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I'm just starting to use Angular JS to bind my model to a number of input fields. My model includes a phone number, formatted as a single string: "1234567890".

function Ctrl($scope) {
    $scope.phone = "1234567890";
}

I would like to have three input fields that are tied to the relevant parts of the phone number (area code, three digit number, four digit number).

<div ng-controller="Ctrl">
    (<input type="text" maxlength="3">) <input type="text" maxlength="3"> - <input type="text" maxlength="4">
</div>

However, I'm having trouble creating a two-way binding for each input field to the parts of the phone string. I have already tried two different approaches:

Approach 1

---- JavaScript ----

function Ctrl($scope) {
    $scope.phone = "1234567890";
    $scope.phone1 = $scope.phone.substr(0,3);
    $scope.phone2 = $scope.phone.substr(2,3);
    $scope.phone3 = $scope.phone.substr(5,4);
}

---- HTML ----

<div ng-controller="Ctrl">
    (<input type="text" maxlength="3" ng-model="phone1">) <input type="text" maxlength="3" ng-model="phone2"> - <input type="text" maxlength="4" ng-model="phone3">
</div>

Approach 2

---- JavaScript ----

function Ctrl($scope) {
    $scope.phone = "1234567890";
}

---- HTML ----

<div ng-controller="Ctrl">
    (<input type="text" maxlength="3" ng-model="phone.substr(0,3)">) <input type="text" maxlength="3" ng-model="phone.substr(2,3)"> - <input type="text" maxlength="4" ng-model="phone.substr(5,4)">
</div>

Any help here would be greatly appreciated. Thanks!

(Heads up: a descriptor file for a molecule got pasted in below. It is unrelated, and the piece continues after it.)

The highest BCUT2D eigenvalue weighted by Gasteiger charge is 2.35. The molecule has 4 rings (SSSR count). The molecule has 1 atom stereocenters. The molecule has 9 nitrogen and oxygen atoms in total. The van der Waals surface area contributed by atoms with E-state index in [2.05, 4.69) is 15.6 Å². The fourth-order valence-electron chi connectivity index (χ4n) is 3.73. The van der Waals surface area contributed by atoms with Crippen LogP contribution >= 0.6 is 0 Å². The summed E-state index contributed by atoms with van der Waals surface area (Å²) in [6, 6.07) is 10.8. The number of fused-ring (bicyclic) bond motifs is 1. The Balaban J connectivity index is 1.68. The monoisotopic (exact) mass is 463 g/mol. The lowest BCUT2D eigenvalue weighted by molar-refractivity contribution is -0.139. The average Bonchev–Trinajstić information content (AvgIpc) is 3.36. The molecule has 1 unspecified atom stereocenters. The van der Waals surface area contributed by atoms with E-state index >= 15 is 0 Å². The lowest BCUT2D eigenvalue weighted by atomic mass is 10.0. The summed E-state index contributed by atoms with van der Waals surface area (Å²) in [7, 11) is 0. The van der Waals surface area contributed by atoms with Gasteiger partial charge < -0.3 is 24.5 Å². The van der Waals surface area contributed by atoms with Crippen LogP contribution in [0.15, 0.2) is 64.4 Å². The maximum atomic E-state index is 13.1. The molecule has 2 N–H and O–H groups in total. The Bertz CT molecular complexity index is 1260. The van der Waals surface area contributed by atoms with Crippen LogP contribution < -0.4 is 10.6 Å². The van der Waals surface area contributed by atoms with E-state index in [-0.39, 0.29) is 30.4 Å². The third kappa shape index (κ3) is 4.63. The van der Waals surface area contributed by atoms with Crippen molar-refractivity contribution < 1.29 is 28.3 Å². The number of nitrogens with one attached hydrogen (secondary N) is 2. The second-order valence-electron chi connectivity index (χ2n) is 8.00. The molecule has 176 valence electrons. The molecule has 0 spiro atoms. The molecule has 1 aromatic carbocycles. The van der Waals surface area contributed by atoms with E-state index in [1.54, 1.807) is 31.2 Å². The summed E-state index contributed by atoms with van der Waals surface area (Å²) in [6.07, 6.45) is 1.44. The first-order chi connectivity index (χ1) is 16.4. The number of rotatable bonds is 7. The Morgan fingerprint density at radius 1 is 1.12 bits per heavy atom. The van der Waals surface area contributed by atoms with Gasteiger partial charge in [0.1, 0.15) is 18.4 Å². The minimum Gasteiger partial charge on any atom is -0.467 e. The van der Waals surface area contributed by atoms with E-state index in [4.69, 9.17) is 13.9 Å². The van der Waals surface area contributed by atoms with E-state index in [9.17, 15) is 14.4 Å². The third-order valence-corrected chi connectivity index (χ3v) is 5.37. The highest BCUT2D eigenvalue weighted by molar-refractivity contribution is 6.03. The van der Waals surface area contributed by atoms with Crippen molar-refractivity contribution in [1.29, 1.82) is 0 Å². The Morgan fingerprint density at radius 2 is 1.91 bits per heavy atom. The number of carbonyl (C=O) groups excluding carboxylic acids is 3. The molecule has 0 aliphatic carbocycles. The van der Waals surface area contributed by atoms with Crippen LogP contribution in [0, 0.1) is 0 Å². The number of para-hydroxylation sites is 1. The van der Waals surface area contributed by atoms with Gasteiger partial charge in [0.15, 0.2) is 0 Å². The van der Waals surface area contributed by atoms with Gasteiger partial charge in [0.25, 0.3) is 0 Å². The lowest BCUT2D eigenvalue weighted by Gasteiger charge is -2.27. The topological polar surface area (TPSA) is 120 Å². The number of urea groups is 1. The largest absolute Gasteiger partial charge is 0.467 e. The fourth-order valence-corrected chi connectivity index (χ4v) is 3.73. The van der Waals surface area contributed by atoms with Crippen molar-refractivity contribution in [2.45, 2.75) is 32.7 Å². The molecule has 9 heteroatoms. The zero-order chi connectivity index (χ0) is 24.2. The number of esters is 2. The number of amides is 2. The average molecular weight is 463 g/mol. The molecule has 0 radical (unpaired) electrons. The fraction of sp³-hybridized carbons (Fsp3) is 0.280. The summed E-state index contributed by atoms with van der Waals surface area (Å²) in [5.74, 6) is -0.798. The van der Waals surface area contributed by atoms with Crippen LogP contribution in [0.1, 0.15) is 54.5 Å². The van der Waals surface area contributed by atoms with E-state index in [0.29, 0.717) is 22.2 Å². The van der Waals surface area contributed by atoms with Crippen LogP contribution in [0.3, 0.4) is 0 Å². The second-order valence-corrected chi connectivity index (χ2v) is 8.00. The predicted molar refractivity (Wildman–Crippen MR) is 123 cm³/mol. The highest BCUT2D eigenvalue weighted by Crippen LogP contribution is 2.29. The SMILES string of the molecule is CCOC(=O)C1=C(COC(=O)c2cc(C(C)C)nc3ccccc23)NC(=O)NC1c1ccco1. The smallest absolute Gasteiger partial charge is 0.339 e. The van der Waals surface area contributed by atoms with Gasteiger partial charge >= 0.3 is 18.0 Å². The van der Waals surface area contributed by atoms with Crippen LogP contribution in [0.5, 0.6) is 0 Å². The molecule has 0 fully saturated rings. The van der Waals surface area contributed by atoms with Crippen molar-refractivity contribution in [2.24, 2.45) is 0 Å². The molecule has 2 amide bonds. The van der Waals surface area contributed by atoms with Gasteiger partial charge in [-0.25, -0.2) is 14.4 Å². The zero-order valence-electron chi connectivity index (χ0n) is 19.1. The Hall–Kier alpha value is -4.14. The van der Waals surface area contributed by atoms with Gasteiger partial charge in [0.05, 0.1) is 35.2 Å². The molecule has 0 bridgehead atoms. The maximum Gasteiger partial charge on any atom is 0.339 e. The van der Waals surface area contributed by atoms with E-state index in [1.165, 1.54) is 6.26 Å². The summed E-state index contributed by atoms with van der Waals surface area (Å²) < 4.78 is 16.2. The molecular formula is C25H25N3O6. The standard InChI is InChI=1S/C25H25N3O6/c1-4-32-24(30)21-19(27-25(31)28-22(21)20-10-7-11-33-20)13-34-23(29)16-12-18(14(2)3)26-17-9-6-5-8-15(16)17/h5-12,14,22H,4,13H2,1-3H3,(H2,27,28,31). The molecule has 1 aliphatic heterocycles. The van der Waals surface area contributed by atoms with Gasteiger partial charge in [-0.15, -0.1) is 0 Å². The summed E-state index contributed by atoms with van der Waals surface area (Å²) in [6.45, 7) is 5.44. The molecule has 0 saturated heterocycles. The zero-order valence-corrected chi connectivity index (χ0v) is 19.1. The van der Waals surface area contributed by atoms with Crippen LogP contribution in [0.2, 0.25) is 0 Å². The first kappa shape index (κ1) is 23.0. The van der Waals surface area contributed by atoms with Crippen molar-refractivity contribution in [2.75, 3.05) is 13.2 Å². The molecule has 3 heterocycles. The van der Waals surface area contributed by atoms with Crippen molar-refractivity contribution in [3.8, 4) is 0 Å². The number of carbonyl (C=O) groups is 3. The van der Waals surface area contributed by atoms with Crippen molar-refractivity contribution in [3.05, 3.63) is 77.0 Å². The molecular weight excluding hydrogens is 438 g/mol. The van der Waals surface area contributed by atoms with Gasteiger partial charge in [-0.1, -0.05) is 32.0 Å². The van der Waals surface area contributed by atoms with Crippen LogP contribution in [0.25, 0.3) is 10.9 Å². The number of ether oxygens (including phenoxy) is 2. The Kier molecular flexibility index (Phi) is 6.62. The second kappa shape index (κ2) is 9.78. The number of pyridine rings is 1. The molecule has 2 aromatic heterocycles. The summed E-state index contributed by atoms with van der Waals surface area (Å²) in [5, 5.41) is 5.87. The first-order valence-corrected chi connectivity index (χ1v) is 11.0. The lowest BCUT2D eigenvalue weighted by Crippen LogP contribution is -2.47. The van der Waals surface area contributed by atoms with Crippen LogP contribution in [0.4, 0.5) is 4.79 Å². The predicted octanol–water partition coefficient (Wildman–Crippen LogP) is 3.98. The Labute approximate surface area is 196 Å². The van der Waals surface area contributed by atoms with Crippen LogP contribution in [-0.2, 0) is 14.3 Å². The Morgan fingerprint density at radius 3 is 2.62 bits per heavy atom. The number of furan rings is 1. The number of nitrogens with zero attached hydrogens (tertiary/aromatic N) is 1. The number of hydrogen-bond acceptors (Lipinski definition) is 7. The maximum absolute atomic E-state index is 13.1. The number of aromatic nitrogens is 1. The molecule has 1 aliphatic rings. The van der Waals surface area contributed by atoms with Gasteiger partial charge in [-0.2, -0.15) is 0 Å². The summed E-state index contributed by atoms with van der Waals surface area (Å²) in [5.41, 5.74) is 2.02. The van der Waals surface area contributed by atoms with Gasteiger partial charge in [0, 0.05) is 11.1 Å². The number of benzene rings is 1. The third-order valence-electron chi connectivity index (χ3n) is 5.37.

share|improve this question
1  
Does that 2nd approach even work? –  kentcdodds Jul 9 '13 at 18:57
    
No it doesn't. At that point I was taking wild guesses. –  Jon Chan Jul 9 '13 at 19:54

1 Answer 1

up vote 5 down vote accepted

Use approach 1, but add a $watch:

$scope.$watch(
  function() {return $scope.phone1 + $scope.phone2 + $scope.phone3; }
 ,function(value) { $scope.phone = value; }
);

fiddle

I like @Karl's version better:

$scope.$watch('phone1 + phone2 + phone3',
   function(value) { $scope.phone = value; }
);
share|improve this answer
    
This worked perfectly - thank you! Any suggestions for understanding this in depth (I've looked at the documentation, but it's hard to digest)? –  Jon Chan Jul 9 '13 at 20:00
2  
$watch takes two arguments.. the first is what to watch (either a function or a string with an angular expression) and the second is a function that gets called when the thing you're watching changes. In his example he's watching the string concatenation of the three parts. The first argument to the action function is the new value of the watch expression (the parts concatenated), so he just assigns the main variable to this new value. He could have also written $scope.$watch('phone1+phone2+phone3', function(value) { $scope.phone = value; } –  Karl Zilles Jul 9 '13 at 20:34

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